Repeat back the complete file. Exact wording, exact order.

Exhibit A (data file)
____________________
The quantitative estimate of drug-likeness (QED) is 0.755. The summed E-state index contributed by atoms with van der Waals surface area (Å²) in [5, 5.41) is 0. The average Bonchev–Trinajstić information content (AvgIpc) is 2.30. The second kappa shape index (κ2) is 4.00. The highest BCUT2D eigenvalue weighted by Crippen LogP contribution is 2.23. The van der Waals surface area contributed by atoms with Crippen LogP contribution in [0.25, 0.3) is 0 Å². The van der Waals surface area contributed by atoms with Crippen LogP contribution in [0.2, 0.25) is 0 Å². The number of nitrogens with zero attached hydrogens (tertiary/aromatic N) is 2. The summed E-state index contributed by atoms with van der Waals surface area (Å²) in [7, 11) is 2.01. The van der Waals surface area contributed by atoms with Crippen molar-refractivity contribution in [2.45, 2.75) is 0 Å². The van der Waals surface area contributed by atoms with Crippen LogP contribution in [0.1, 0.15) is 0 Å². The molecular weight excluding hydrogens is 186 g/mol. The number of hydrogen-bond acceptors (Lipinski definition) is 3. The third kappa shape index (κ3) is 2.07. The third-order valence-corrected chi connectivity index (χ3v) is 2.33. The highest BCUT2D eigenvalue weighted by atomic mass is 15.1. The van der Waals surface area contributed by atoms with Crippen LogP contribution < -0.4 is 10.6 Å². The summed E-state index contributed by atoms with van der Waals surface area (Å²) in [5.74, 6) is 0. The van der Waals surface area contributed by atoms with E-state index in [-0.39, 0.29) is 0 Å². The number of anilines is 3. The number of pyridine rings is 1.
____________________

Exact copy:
The quantitative estimate of drug-likeness (QED) is 0.755. The summed E-state index contributed by atoms with van der Waals surface area (Å²) in [5, 5.41) is 0. The average Bonchev–Trinajstić information content (AvgIpc) is 2.30. The second kappa shape index (κ2) is 4.00. The highest BCUT2D eigenvalue weighted by Crippen LogP contribution is 2.23. The van der Waals surface area contributed by atoms with Crippen LogP contribution in [0.25, 0.3) is 0 Å². The van der Waals surface area contributed by atoms with Crippen LogP contribution in [0.2, 0.25) is 0 Å². The number of nitrogens with zero attached hydrogens (tertiary/aromatic N) is 2. The summed E-state index contributed by atoms with van der Waals surface area (Å²) in [7, 11) is 2.01. The van der Waals surface area contributed by atoms with Crippen molar-refractivity contribution in [2.45, 2.75) is 0 Å². The van der Waals surface area contributed by atoms with Crippen LogP contribution in [0.1, 0.15) is 0 Å². The molecular weight excluding hydrogens is 186 g/mol. The number of hydrogen-bond acceptors (Lipinski definition) is 3. The third kappa shape index (κ3) is 2.07. The third-order valence-corrected chi connectivity index (χ3v) is 2.33. The highest BCUT2D eigenvalue weighted by atomic mass is 15.1. The van der Waals surface area contributed by atoms with Crippen LogP contribution < -0.4 is 10.6 Å². The summed E-state index contributed by atoms with van der Waals surface area (Å²) in [5.74, 6) is 0. The van der Waals surface area contributed by atoms with E-state index in [-0.39, 0.29) is 0 Å². The number of anilines is 3. The number of pyridine rings is 1.